The 2010 Nuclear Swap Deal (Brazil, Turkey & Iran) – 5 Lessons, 4 Recommendations

Swap Deal Triumph

NGC is happy to share with you the speech it delivered during the USEK International Symposium on the Relations between the Middle East and South America.

Enjoy the reading and share your thoughts with us!

NGC Team

Your Excellencies,

Distinguished Colleagues,

Dear Friends,

Allow me to start by welcoming all of those who came a long way to join us and by congratulating the organizers for this important event, the University of Saint Esprit of Kaslik (USEK) and the RIMAAL.

This is truly a fantastic opportunity to have an in-depth discussion on the potential of a new relation between the Middle East and South America. We are, I believe, the pioneers of an emerging strategic alliance that will bring about many benefits for the peoples of both regions and beyond.

Let me focus today on the potentialities of a Latin American political mediation in the post-Arab spring Middle East. It is mainly a prospective exercise that will:
– Draw five lessons from the nuclear swap deal between Iran, on the one hand, and Brazil and Turkey on the other hand,
– Formulate four recommendations for future initiatives.

I. Five Lessons Learned from the Nuclear Swap Deal

Let us start by analyzing a real historical precedent: the nuclear swap deal between Brazil, Turkey and Iran. In the spring of 2010, Brazil and Turkey carried out a diplomatic initiative to broker the Tehran Research Reactor (TRR) fuel swap with Iran, taking in a former US proposal of October 2009. Under the deal, Iran was to ship 1,200kg of low-enriched uranium to Turkey, in return for fuel for its research reactor.

This initiative was hailed by some observers as a powerful indicator of the empowerment and “autonomization” of emerging diplomacies from traditional decision centers and western powers.

This is not the place to discuss whether the initiative was almost a success or partly a failure and who’s to blame for what. Others have done it at length better than me. What matters here is to draw from this historical precedent some useful recommendations for potential future mediations in the region.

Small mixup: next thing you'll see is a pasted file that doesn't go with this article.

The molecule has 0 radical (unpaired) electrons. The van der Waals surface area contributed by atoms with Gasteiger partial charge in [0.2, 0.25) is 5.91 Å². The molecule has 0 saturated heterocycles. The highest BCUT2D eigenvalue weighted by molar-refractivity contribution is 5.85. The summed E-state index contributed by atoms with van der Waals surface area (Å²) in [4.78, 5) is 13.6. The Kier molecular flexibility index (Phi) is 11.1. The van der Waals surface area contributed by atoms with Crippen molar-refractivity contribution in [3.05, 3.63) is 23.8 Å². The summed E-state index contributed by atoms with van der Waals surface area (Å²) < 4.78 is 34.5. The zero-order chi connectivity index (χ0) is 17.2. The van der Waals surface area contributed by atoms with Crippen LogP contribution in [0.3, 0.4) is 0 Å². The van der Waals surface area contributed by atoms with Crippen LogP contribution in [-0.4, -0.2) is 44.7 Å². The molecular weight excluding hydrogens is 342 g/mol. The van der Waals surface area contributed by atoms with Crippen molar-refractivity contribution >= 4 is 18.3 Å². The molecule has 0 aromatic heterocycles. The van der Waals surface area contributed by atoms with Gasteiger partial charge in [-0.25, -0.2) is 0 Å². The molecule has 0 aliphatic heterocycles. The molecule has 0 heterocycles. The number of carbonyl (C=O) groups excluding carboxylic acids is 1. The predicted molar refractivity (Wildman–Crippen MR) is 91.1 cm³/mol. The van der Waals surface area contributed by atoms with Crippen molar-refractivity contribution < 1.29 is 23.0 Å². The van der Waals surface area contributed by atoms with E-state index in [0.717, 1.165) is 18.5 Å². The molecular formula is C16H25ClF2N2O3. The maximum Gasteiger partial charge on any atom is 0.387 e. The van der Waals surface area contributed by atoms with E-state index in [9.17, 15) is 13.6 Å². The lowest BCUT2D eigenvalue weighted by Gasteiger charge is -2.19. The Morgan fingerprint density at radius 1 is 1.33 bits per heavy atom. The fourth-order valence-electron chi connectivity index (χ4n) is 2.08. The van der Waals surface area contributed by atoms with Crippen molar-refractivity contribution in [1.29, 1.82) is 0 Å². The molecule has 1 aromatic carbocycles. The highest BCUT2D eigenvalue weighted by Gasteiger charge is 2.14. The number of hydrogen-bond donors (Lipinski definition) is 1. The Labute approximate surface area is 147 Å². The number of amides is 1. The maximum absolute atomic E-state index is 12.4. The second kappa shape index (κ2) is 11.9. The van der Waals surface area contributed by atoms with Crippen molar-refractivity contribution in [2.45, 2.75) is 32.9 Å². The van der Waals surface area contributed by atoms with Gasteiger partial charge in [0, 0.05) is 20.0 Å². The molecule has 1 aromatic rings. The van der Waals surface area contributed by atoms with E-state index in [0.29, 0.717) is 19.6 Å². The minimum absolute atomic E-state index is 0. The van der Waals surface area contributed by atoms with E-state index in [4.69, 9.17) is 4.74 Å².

Turkey and Brazil had key assets to succeed in this daunting mission.

First, Brazil did not act as a free rider, but instead teamed up with Turkey. This collaborative precedent of a Latino country partnering with an influential local player is a very interesting model that should be kept in mind for future initiatives.

Second, both countries were rather well positioned to play a mediating role. Brazil, with its diplomatic tradition of cordiality, was not aligned with any of the players but instead kept an open channel for dialogue with all the parties while Turkey adopted with the AKP a pragmatic and beneficial “zero-problem” policy with its neighbors.

Finally, Brazil had a very strong political legitimacy and a sound technical expertise in the field of nuclear nonproliferation. The country could preach by example in many respects: it had voluntarily relinquished its secret military nuclear program in 1990 and was active globally for a nuclear-free world. As President Lula put it: « It is more difficult for those who have nuclear weapons to ask others not to develop them ».

Against all odds, the Turkish and Brazilian mediators succeeded and announced the swap deal in a spectacular press conference in Teheran on May 17, 2010. A few hours later, however, Washington announced an agreement among the Permanent Members of the UN Security Council (the “P5”) to adopt a new round of sanctions against Iran….

Now the question is: what went wrong? How can we explain the massive gap between the apparent triumph of diplomacy and the real intensions of the parties?

Some say, and they are probably somewhat right, that the US “could not take yes for an answer”. In our view however, the answer lies mainly in the evolution of the negotiation process itself.

First, the mediators, convinced that the deal had already been endorsed by the P5 + 1 , focused progressively on the sole parameters of a solution that would be acceptable by Iran. In doing so, they gradually left aside their role of mediator and intermediary between the key players and drifted away from the preoccupations of the P5+1.

Second, the political timing was not propitious. The idea of a new round of sanctions was already quite mature when Ankara and Brasilia launched their initiative.

Third, a deal could not be stroke against the will or without the final endorsement of the traditional decision centers, principally the P5. For the time being, the autonomy of an emerging diplomacy cannot be total if it aims at efficiency and enforcement.

So, to sum up the key lessons of the swap deal, we can say that there are a number of conditions that are needed but not sufficient to succeed:
1. The mediator must be accepted by all stakeholders and there should be a certain degree of confidence in its mediation based on three criteria: legitimacy, expertise and equidistance.

2. The issue of the timing is crucial. There should be a window of opportunity for the mediation initiative (international momentum, support of key players, favorable electoral agenda…).